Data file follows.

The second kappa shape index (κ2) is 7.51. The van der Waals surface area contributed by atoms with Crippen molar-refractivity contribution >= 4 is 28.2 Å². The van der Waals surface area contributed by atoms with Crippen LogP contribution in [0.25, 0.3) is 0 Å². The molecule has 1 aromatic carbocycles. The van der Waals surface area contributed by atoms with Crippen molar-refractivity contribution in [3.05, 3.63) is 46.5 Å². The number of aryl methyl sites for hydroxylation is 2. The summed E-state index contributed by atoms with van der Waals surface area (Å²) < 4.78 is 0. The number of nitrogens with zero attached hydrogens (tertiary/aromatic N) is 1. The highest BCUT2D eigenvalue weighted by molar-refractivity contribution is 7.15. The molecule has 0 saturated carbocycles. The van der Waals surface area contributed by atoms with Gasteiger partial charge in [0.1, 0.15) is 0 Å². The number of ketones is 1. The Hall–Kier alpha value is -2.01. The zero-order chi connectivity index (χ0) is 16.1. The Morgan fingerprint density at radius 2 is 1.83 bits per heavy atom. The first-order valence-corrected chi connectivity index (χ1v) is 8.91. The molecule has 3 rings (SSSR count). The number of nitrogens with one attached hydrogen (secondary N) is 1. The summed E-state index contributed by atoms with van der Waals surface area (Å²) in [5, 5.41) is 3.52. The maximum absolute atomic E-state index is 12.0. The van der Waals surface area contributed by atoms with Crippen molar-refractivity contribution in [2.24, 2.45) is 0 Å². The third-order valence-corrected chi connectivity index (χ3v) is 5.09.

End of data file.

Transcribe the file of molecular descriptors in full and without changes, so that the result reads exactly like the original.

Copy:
The second kappa shape index (κ2) is 7.51. The van der Waals surface area contributed by atoms with Crippen molar-refractivity contribution >= 4 is 28.2 Å². The van der Waals surface area contributed by atoms with Crippen LogP contribution in [0.25, 0.3) is 0 Å². The molecule has 1 aromatic carbocycles. The van der Waals surface area contributed by atoms with Crippen molar-refractivity contribution in [3.05, 3.63) is 46.5 Å². The number of aryl methyl sites for hydroxylation is 2. The summed E-state index contributed by atoms with van der Waals surface area (Å²) < 4.78 is 0. The number of nitrogens with zero attached hydrogens (tertiary/aromatic N) is 1. The highest BCUT2D eigenvalue weighted by molar-refractivity contribution is 7.15. The molecule has 0 saturated carbocycles. The van der Waals surface area contributed by atoms with Gasteiger partial charge in [0.1, 0.15) is 0 Å². The number of ketones is 1. The Hall–Kier alpha value is -2.01. The zero-order chi connectivity index (χ0) is 16.1. The Morgan fingerprint density at radius 2 is 1.83 bits per heavy atom. The first-order valence-corrected chi connectivity index (χ1v) is 8.91. The molecule has 3 rings (SSSR count). The number of nitrogens with one attached hydrogen (secondary N) is 1. The summed E-state index contributed by atoms with van der Waals surface area (Å²) in [5, 5.41) is 3.52. The maximum absolute atomic E-state index is 12.0. The van der Waals surface area contributed by atoms with Crippen molar-refractivity contribution in [2.24, 2.45) is 0 Å². The third-order valence-corrected chi connectivity index (χ3v) is 5.09.